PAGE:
World-Honored One, at that time the impoverished son drifted from one kind of employment to another until he came by chance to his father's house. He stood by the side of the gate, gazing far off at his father, who was seated on a lion throne, his legs supported by a jeweled footrest, while Brahmans, noblemen, and householders, uniformly deferential, surrounded him. Festoons of gems worth thousands or tens of thousands adorned his body, and clerks, grooms and menservants holding white fly whisks stood in attendance to left and right. A jeweled canopy covered him, with flowered banners hanging from it, perfumed water had been sprinkled over the ground, heaps of rare flowers were scattered about, and precious objects were ranged here and there, brought out, put away, handed over and received. Such were the many different types of adornments, the emblems of prerogative and marks of distinction.

When the impoverished son saw how great was his father's power and authority, he was filled with fear and awe and regretted he had ever come to such a place. Secretly he thought to himself: This must be some king, or one who is equal to a king. This is not the sort of place where I can hire out my labor and gain a living. It would be better to go to some poor village where, if I work hard, I will find a place and can easily earn food and clothing. If I stay here for long, I may be seized and pressed into service! Having thought in this way, he raced from the spot.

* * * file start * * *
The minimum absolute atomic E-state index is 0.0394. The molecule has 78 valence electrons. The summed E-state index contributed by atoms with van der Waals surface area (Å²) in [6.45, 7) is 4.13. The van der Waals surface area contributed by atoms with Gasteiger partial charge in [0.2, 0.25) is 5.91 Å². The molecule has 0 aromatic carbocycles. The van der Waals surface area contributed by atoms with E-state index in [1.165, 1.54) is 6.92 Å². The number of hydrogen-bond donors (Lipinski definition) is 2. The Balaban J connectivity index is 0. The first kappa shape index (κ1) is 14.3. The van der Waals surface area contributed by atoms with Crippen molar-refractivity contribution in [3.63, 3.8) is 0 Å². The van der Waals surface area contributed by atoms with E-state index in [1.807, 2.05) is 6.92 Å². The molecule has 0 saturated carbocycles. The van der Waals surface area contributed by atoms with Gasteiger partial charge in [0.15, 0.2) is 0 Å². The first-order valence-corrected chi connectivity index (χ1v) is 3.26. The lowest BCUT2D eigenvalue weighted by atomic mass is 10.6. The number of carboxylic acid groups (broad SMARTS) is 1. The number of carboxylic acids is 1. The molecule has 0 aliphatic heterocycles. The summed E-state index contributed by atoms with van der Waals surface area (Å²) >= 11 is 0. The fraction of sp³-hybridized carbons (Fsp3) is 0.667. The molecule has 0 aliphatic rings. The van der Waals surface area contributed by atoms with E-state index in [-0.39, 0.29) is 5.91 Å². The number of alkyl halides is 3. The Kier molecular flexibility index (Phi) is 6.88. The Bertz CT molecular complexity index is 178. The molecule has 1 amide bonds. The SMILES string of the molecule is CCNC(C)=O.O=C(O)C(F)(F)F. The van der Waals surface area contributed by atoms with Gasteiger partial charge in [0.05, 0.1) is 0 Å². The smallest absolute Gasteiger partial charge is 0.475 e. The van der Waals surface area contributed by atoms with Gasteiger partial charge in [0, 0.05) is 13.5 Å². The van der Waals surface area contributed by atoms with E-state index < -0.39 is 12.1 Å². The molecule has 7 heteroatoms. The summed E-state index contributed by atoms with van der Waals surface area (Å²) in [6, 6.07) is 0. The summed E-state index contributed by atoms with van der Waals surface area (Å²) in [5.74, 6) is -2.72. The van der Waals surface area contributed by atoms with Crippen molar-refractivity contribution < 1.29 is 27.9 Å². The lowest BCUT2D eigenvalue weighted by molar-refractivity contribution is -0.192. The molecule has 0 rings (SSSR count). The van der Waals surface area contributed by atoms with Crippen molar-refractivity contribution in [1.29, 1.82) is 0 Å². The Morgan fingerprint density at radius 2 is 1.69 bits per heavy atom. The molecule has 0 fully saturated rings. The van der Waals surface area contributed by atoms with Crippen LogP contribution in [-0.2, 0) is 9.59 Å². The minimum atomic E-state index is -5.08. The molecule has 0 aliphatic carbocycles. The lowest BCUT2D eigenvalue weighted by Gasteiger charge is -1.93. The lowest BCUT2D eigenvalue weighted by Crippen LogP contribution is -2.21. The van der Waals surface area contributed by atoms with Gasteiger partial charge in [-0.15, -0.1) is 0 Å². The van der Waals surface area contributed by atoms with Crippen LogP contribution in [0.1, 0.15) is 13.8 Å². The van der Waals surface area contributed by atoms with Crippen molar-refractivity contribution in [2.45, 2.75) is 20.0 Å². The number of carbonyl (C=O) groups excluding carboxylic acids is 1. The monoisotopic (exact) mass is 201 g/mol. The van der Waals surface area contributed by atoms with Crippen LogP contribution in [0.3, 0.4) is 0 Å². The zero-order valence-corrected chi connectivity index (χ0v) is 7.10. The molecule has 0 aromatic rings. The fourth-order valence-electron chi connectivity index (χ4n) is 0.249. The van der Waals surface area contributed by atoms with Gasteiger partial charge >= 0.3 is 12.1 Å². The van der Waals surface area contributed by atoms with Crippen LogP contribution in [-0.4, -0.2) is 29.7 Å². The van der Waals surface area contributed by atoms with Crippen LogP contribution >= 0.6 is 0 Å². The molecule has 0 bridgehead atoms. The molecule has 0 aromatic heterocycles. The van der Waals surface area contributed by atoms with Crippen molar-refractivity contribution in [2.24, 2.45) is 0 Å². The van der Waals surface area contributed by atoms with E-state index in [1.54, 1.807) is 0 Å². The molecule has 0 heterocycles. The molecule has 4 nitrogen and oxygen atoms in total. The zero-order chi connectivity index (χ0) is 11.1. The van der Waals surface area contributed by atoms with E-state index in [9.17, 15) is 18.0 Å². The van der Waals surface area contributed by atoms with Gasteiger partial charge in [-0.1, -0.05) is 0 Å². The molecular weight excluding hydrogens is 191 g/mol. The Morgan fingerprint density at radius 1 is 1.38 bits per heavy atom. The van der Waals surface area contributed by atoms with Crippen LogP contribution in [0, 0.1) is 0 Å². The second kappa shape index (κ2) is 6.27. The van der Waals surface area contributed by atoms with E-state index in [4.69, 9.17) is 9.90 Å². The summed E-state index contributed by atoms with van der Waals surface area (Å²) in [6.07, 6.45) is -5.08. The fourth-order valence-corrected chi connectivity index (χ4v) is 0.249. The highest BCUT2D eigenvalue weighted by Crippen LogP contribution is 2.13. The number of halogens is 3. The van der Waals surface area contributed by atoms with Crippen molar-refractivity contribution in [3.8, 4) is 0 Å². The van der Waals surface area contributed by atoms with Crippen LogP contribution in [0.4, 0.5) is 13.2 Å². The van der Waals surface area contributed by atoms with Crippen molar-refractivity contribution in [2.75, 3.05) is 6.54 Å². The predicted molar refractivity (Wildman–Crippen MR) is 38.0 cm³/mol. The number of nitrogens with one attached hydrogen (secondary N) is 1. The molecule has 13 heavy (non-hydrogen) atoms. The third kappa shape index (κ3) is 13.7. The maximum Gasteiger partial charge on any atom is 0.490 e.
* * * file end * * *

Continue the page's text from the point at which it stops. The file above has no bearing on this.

At that time the rich old man, seated on his lion throne, spied his son and recognized him immediately. His heart was filled with great joy and at once he thought: Now I have someone to entrust my storehouses of wealth and possessions to! My thoughts have constantly been with this son of mine but I had no way of seeing him. Now suddenly he had appeared of himself, which is exactly what I would have wished. Though I am old and decrepit, I still care what becomes of my belongings.

Thereupon he dispatched a bystander to go after the son as quickly as possible and bring him back. At that time the messenger raced swiftly after the son and laid hold of him. The impoverished son, alarmed and fearful, cried out in an angry voice, 'I have done nothing wrong! Why am I being seized?' But the messenger held on to him more tightly than ever and forcibly dragged him back.